Apple and these other stocks have contributed the most to this historic bull market

  • Apple accounts for 4.1 percent of the S&P 500's gain since March 9, 2009, according to data from Howard Silverblatt of S&P Dow Jones Indices.
  • The data also show Microsoft accounts for 2.4 percent of the gain, while J.P. Morgan Chase and General Electric have added about 2 percent and 1.7 percent, respectively.
  • The bull market turns 3,453 days old this Wednesday. Barring a 20 percent decline between now and then, it would mark the longest bull market in history, according to S&P.
Apple CEO Tim Cook greets customers as they prepare to purchase a new iPhone X at an Apple Store on November 3, 2017 in Palo Alto, California. 
Justin Sullivan | Getty Images
Apple CEO Tim Cook greets customers as they prepare to purchase a new iPhone X at an Apple Store on November 3, 2017 in Palo Alto, California. 

Stocks have surged more than 300 percent during this historic bull market thanks in large part to Apple.

Apple's stock alone accounts for 4.1 percent of the S&P 500's gain since March 9, 2009, according to data from Howard Silverblatt of S&P Dow Jones Indices. That date is widely considered to be the start of the current bull market, which is on track to become the longest ever.

The bull market turns 3,453 days old this Wednesday. Barring a 20 percent decline between now and then, it would mark the longest bull market in history, according to S&P.

Apple shares have skyrocketed more than 1,700 percent since the bull market started. Earlier this month, the company's market cap hit $1 trillion, making it the first U.S. publicly traded company to reach the mark.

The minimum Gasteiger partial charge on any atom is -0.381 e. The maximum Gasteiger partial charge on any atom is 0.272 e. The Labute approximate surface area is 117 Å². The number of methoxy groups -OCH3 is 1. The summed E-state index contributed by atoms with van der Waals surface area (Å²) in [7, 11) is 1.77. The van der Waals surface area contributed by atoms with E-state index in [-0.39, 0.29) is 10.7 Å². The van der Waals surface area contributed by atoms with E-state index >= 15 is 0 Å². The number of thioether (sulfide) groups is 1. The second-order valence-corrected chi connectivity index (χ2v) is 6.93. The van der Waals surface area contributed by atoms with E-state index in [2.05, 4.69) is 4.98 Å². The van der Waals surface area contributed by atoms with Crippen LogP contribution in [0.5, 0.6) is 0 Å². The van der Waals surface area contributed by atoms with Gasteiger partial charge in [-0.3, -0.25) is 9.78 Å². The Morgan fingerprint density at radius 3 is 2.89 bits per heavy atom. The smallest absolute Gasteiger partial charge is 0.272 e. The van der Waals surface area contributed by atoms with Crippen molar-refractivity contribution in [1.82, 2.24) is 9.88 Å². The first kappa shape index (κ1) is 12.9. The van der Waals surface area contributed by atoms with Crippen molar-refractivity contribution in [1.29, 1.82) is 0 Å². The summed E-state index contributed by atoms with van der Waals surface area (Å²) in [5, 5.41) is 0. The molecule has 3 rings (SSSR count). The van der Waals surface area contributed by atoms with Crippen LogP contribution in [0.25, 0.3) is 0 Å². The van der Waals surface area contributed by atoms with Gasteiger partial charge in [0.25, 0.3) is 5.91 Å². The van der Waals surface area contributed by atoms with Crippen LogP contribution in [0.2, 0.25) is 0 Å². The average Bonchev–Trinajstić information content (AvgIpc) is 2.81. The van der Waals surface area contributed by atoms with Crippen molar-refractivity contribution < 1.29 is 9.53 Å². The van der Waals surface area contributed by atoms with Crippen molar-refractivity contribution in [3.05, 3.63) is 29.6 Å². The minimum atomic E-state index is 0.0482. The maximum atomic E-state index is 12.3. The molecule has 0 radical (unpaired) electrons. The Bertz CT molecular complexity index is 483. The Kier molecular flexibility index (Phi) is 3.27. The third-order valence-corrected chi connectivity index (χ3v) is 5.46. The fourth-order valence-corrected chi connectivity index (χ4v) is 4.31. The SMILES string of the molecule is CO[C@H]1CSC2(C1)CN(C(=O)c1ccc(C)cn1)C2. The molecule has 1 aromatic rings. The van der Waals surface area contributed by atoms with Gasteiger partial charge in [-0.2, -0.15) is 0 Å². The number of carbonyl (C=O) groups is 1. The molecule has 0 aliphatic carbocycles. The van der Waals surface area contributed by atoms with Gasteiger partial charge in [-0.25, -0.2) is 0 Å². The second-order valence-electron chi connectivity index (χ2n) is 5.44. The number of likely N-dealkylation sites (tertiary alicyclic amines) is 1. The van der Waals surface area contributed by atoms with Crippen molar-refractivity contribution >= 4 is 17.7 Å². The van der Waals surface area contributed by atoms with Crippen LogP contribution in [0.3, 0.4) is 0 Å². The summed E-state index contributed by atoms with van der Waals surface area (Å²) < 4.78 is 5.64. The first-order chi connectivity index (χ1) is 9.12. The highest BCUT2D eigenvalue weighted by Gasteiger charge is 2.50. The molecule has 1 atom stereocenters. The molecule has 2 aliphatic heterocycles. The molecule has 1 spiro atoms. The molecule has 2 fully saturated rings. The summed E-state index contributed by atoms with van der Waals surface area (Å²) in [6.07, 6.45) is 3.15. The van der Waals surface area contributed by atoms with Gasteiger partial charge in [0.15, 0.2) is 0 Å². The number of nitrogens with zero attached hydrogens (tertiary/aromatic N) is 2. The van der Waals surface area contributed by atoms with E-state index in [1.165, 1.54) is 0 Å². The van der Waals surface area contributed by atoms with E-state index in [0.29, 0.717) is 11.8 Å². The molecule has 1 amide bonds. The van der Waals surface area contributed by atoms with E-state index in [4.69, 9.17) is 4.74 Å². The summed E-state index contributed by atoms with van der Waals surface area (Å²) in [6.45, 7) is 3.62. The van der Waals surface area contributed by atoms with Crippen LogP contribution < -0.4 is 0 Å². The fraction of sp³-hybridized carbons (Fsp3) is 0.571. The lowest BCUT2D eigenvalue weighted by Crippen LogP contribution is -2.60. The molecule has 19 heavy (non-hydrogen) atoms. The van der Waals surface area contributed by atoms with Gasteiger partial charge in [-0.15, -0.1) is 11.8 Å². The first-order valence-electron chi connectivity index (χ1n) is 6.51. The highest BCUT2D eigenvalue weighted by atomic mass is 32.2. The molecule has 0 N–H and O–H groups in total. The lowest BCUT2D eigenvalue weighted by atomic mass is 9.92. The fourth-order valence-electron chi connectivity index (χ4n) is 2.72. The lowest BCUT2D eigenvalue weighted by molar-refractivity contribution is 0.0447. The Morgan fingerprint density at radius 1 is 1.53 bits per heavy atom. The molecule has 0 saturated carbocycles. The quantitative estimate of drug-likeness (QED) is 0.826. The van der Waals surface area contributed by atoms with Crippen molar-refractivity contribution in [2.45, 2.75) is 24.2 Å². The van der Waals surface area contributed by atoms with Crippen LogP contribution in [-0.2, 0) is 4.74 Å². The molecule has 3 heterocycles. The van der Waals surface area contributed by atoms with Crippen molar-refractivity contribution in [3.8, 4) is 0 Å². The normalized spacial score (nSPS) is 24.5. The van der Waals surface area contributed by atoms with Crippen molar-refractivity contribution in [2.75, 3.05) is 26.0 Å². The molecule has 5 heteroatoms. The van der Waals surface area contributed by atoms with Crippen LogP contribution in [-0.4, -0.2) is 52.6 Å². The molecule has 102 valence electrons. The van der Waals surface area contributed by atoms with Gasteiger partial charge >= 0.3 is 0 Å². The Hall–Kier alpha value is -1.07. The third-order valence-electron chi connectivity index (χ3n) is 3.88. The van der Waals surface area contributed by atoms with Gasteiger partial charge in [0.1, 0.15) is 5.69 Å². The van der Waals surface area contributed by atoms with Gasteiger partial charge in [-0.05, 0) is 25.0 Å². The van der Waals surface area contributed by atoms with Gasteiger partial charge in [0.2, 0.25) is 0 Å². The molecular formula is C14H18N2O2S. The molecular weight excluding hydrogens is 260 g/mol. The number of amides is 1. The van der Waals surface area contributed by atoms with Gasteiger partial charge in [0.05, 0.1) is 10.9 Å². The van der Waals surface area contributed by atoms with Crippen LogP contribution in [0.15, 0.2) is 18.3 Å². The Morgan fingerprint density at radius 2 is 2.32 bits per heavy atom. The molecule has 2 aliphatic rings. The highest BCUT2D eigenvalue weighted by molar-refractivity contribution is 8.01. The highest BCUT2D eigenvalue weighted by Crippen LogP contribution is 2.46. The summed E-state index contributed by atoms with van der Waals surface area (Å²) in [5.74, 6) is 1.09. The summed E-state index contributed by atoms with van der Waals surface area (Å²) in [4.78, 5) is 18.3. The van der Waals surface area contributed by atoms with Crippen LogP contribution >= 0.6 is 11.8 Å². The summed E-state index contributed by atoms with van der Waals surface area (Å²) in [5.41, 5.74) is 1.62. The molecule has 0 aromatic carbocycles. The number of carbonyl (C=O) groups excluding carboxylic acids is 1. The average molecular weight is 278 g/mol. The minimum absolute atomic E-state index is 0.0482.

But Apple is not the only major contributor of gains of this bull market. Silverblatt's data shows Microsoft shares account for 2.4 percent of the S&P 500's gain, while J.P. Morgan Chase and General Electric have added about 2 percent and 1.7 percent, respectively.

At the sector level, tech has been the biggest contributor of gains during this bull market. The sector is responsible for 22.3 percent of the S&P 500's gain in that time period. Consumer discretionary ranks second, contributing about 16 percent of the gain, while financials accounted for 13 percent.

Through Friday's close, the S&P 500 has risen 321.3 percent since March 9, 2009. Ed Yardeni, president and chief investment strategist at Yardeni Research, says the current bull may have more room to run.

"Given what we know today, we believe that the current expansion could continue … well into next year and beyond," Yardeni said in a note to clients on Monday, highlighting the strength in corporate earnings. "There's no doubt that earnings growth will fall from over 20% this year to under 10% next year. So what? Earnings should still be growing in record-high territory in 2019. Stock prices should follow suit."